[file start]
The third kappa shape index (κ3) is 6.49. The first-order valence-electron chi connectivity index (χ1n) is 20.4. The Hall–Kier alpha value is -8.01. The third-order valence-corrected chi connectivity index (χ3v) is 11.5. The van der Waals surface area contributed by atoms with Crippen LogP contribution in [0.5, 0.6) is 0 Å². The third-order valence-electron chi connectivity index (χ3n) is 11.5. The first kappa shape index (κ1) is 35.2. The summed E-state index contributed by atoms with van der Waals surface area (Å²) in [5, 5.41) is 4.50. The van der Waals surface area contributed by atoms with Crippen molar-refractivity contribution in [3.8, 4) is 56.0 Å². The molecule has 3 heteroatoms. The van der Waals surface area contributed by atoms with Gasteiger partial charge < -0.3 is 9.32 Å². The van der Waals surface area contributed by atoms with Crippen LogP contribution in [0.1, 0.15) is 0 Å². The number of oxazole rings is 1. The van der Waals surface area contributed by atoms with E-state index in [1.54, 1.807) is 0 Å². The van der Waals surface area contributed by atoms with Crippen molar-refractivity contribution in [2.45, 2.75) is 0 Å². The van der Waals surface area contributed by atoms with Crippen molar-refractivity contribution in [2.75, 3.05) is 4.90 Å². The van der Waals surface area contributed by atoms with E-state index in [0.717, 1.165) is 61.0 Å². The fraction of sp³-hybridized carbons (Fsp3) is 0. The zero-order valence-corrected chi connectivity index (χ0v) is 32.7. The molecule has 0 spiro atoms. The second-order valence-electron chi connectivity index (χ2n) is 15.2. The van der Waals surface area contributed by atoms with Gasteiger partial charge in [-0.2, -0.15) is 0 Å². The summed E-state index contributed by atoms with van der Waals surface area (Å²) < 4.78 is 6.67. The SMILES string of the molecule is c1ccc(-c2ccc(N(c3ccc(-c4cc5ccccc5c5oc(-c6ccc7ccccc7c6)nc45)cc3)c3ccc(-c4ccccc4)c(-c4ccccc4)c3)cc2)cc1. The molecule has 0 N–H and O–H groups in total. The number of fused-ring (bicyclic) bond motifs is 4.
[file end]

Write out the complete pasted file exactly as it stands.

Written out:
The third kappa shape index (κ3) is 6.49. The first-order valence-electron chi connectivity index (χ1n) is 20.4. The Hall–Kier alpha value is -8.01. The third-order valence-corrected chi connectivity index (χ3v) is 11.5. The van der Waals surface area contributed by atoms with Crippen LogP contribution in [0.5, 0.6) is 0 Å². The third-order valence-electron chi connectivity index (χ3n) is 11.5. The first kappa shape index (κ1) is 35.2. The summed E-state index contributed by atoms with van der Waals surface area (Å²) in [5, 5.41) is 4.50. The van der Waals surface area contributed by atoms with Crippen molar-refractivity contribution in [3.8, 4) is 56.0 Å². The molecule has 3 heteroatoms. The van der Waals surface area contributed by atoms with Gasteiger partial charge < -0.3 is 9.32 Å². The van der Waals surface area contributed by atoms with Crippen LogP contribution in [0.1, 0.15) is 0 Å². The number of oxazole rings is 1. The van der Waals surface area contributed by atoms with E-state index in [1.54, 1.807) is 0 Å². The van der Waals surface area contributed by atoms with Crippen molar-refractivity contribution in [2.45, 2.75) is 0 Å². The van der Waals surface area contributed by atoms with Crippen molar-refractivity contribution in [2.75, 3.05) is 4.90 Å². The van der Waals surface area contributed by atoms with E-state index in [0.717, 1.165) is 61.0 Å². The fraction of sp³-hybridized carbons (Fsp3) is 0. The zero-order valence-corrected chi connectivity index (χ0v) is 32.7. The molecule has 0 spiro atoms. The second-order valence-electron chi connectivity index (χ2n) is 15.2. The van der Waals surface area contributed by atoms with Gasteiger partial charge in [-0.2, -0.15) is 0 Å². The summed E-state index contributed by atoms with van der Waals surface area (Å²) < 4.78 is 6.67. The SMILES string of the molecule is c1ccc(-c2ccc(N(c3ccc(-c4cc5ccccc5c5oc(-c6ccc7ccccc7c6)nc45)cc3)c3ccc(-c4ccccc4)c(-c4ccccc4)c3)cc2)cc1. The molecule has 0 N–H and O–H groups in total. The number of fused-ring (bicyclic) bond motifs is 4.